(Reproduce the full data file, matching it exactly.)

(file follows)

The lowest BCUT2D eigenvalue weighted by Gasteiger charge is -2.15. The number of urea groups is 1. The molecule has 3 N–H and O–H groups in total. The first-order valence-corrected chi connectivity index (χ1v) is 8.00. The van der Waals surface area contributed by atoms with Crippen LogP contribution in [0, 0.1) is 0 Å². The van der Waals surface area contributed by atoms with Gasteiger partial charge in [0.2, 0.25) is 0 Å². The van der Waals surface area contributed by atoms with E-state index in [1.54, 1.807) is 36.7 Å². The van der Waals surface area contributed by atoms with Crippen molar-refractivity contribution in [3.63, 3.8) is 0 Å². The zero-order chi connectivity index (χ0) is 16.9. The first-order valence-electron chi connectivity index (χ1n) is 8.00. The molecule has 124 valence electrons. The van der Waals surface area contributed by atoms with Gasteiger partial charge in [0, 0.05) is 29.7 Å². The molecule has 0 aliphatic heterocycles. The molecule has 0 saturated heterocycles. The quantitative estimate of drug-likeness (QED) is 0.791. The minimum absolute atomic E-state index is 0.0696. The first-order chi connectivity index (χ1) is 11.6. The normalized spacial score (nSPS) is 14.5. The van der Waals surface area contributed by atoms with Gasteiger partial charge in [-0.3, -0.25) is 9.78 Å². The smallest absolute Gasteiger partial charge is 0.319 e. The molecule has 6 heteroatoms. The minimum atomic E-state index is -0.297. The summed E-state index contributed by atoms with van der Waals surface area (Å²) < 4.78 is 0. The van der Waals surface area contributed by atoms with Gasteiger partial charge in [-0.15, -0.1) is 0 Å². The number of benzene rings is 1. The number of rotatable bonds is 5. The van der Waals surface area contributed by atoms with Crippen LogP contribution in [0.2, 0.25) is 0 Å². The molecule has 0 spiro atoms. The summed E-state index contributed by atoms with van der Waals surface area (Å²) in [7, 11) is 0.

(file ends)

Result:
The lowest BCUT2D eigenvalue weighted by Gasteiger charge is -2.15. The number of urea groups is 1. The molecule has 3 N–H and O–H groups in total. The first-order valence-corrected chi connectivity index (χ1v) is 8.00. The van der Waals surface area contributed by atoms with Crippen LogP contribution in [0, 0.1) is 0 Å². The van der Waals surface area contributed by atoms with Gasteiger partial charge in [0.2, 0.25) is 0 Å². The van der Waals surface area contributed by atoms with E-state index in [1.54, 1.807) is 36.7 Å². The van der Waals surface area contributed by atoms with Crippen molar-refractivity contribution in [3.63, 3.8) is 0 Å². The zero-order chi connectivity index (χ0) is 16.9. The first-order valence-electron chi connectivity index (χ1n) is 8.00. The molecule has 124 valence electrons. The van der Waals surface area contributed by atoms with Gasteiger partial charge in [0, 0.05) is 29.7 Å². The molecule has 0 aliphatic heterocycles. The molecule has 0 saturated heterocycles. The quantitative estimate of drug-likeness (QED) is 0.791. The minimum absolute atomic E-state index is 0.0696. The first-order chi connectivity index (χ1) is 11.6. The normalized spacial score (nSPS) is 14.5. The van der Waals surface area contributed by atoms with Gasteiger partial charge in [-0.3, -0.25) is 9.78 Å². The smallest absolute Gasteiger partial charge is 0.319 e. The molecule has 6 heteroatoms. The minimum atomic E-state index is -0.297. The summed E-state index contributed by atoms with van der Waals surface area (Å²) < 4.78 is 0. The van der Waals surface area contributed by atoms with Gasteiger partial charge in [-0.15, -0.1) is 0 Å². The number of benzene rings is 1. The number of rotatable bonds is 5. The van der Waals surface area contributed by atoms with Crippen LogP contribution in [0.2, 0.25) is 0 Å². The molecule has 0 spiro atoms. The summed E-state index contributed by atoms with van der Waals surface area (Å²) in [7, 11) is 0.